Dec. 30, 2013 – Legislation to restrict prepaid card fees, require pre-purchase fee disclosures and provide federal share and deposit coverage for a related new “spending account” was introduced Dec. 19 by Sen. Bob Menendez, D-N.J.
Carrie Hunt, NAFCU's senior vice president of government affairs and
general counsel, said the association "will carefully review the bill
and, if necessary, work with policy makers to mitigate any regulatory
S. 1867, the “Prepaid Card Consumer Protection Act of 2013,” is similar to bills Menendez introduced in 2010 and 2011. Menendez says it would provide Electronic Funds Transfer Act protection in the event a prepaid card is lost or stolen, and provide for federal share or deposit insurance (from NCUA or FDIC) if the card company goes bankrupt.
In his announcement, Menendez cited 2012 findings by Pew Charitable Trusts on how much consumers spend yearly on prepaid cards, from an average low of $340 a year to nearly $1,300.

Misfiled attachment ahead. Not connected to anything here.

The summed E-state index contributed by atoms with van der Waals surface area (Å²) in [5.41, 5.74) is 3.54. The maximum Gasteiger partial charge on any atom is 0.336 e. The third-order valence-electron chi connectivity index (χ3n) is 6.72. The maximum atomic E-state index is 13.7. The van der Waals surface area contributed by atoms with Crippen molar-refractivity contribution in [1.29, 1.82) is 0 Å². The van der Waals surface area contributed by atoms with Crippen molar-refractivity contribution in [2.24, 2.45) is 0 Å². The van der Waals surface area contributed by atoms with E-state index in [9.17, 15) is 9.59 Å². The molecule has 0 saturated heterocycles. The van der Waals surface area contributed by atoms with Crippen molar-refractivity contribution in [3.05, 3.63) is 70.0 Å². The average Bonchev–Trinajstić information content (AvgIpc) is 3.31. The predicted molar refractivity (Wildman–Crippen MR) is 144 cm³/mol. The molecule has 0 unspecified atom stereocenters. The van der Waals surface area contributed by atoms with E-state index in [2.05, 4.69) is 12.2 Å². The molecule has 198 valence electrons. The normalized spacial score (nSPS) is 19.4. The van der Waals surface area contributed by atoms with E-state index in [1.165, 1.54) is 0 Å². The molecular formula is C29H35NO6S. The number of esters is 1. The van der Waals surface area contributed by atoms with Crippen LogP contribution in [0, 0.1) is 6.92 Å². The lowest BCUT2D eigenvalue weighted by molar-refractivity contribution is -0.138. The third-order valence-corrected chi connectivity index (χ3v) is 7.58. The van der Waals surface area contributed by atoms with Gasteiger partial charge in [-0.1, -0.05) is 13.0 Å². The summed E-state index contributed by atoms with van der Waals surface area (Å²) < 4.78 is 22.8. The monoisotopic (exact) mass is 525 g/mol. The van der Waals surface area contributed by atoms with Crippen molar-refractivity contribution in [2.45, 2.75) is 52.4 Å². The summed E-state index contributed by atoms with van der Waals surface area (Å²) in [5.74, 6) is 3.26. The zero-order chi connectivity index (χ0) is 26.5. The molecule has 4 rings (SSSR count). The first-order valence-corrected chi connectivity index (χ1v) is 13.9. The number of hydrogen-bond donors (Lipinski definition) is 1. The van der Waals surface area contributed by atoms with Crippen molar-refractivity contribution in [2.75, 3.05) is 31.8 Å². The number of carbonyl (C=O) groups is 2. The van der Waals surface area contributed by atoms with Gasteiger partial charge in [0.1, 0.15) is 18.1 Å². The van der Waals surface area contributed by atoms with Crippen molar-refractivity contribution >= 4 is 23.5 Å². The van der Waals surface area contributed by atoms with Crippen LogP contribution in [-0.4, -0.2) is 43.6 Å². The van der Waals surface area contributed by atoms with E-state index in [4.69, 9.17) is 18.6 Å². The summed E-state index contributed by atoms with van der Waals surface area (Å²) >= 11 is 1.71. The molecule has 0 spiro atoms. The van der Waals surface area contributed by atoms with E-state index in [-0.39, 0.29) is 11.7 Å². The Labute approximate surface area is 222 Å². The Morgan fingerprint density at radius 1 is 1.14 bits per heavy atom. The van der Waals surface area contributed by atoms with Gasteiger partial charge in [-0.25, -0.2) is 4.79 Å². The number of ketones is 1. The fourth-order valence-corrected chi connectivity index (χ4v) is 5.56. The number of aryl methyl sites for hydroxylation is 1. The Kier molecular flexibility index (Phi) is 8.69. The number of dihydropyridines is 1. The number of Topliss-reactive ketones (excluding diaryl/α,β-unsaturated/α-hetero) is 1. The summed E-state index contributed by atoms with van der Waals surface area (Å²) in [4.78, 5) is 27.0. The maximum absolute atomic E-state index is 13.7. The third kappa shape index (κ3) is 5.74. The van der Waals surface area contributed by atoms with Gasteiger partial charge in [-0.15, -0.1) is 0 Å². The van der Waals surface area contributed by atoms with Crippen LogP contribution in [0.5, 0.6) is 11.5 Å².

S. 1867 would create a new category of consumer depository institution account, called a “spending account,” that would have federal share or deposit insurance. Such accounts would be available to hold funds for reloadable, general-purpose prepaid cards; and for certain nonreloadable, general-purpose prepaid cards holding more than $250.
The spending account could not be used for prepaid items such as gift cards, gift certificates or federal health care savings, among other things. The bill also addresses employee wages and federal benefit payments and spells out notice and disclosure requirements.
If the bill were enacted, CFPB would have 12 months to issue regulations and complete a plan for a study. The study would focus on the short- and long-term economic well-being of consumers at different income levels who use spending accounts instead of traditional accounts as their primary means for conducting financial transactions.
Sens. Richard Blumenthal, D-Conn., and Jeff Merkley, D-Ore., are cosponsors.